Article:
Third-party applications can package and install the .NET Framework as part of their setup under a special redistribution license. This enables an application to install the specific version of the .NET Framework it needs to run. The .NET Framework redistributable package (Dotnetfx.exe) is provided for an application to deploy with the runtime. The default installation script of Dotnetfx.exe might not suit the needs of your application. If so, it is up to you to use the options described below for installing the .NET Framework as part of an application's setup.

For more information on the .NET Framework redistributable package, see Redistributing the .NET Framework. For more information on the end user license agreement (EULA) of the redistributable package, see Where to Obtain the .NET Framework Redistributable Package.

Disabling Automatic Script Map Updates

By default, when the .NET Framework is installed on a computer with an existing installation, all ASP.NET applications are automatically updated to use the new version of the .NET Framework, unless the applications are bound to an incompatible version of the runtime or to a later version of the runtime. Usually, only a system administrator performs this type of installation. When the .NET Framework is installed as part of an application's setup, it should not force other applications on the computer to use that version of the runtime.

As part of the setup script, Dotnetfx.exe normally calls the ASP.NET IIS registration tool (Aspnet_regiis.exe) with the -i option to install ASP.NET. This option attempts to update the script maps of all existing ASP.NET applications. To prevent the installation from automatically updating the script maps of other applications on the computer, use the /noaspnetupgrade option when issuing the Dotnetfx.exe command. This option causes the setup program to use the -ir option of Aspnet_regiis.exe instead, which skips the automatic script map updates, default documentation, and MIME swapping steps. The following command shows the syntax:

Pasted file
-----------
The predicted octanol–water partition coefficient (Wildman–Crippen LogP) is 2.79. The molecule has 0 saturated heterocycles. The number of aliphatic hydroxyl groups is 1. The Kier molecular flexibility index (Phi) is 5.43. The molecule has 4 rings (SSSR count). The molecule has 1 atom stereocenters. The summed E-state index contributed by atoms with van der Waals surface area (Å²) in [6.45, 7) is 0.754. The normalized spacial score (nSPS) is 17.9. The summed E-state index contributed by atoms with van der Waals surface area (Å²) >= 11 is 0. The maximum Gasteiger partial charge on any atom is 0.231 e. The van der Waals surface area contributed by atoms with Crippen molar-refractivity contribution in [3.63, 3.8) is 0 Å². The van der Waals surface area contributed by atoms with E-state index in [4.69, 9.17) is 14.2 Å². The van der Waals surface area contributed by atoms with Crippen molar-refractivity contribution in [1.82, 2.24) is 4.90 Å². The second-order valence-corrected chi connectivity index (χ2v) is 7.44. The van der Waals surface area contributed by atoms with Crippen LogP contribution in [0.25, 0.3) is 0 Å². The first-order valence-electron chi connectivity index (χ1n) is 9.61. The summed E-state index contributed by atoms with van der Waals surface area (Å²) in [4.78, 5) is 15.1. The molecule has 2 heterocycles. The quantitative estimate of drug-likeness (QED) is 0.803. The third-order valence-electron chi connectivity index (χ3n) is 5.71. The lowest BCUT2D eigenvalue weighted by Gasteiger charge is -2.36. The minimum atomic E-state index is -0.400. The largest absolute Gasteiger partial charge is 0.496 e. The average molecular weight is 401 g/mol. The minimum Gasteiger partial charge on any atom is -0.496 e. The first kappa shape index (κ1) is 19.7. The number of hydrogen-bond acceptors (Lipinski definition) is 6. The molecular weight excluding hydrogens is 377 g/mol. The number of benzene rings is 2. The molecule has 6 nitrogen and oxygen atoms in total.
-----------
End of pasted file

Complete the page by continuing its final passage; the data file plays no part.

Dotnetfx.exe /c:"install /noaspupgrade"

Manually Updating Script Maps

Sometimes it is necessary to manually set up the script maps for an application. If the application needs its own virtual directory that targets the version of the .NET Framework being installed, be sure the application's setup program also explicitly calls Aspnet_regiis.exe with the -s or -sn option to set up the script maps.

The following shows a sample command line that updates the script maps for an application named SampleApp1.

Aspnet_regiis.exe -s W3SVC/1/ROOT/SampleApp1

For more information, see the ASP.NET IIS Registration Tool (Aspnet_regiis.exe).

.NET Framework Assembly Unification

In side-by-side execution, it is possible for an application to be composed of components that are built using different versions of the .NET Framework. This can create conflicts between the dependencies of the components. For example, suppose component A is built using .NET Framework version 1.1 and needs to use version 1.1 of the System.Data assembly. Component B is built using the .NET Framework version 1.1 and needs to use version 2.0 of the System.Data assembly. If the assembly versions are incompatible, but are loaded at the same time, this could lead to unintended type mismatches or other problems.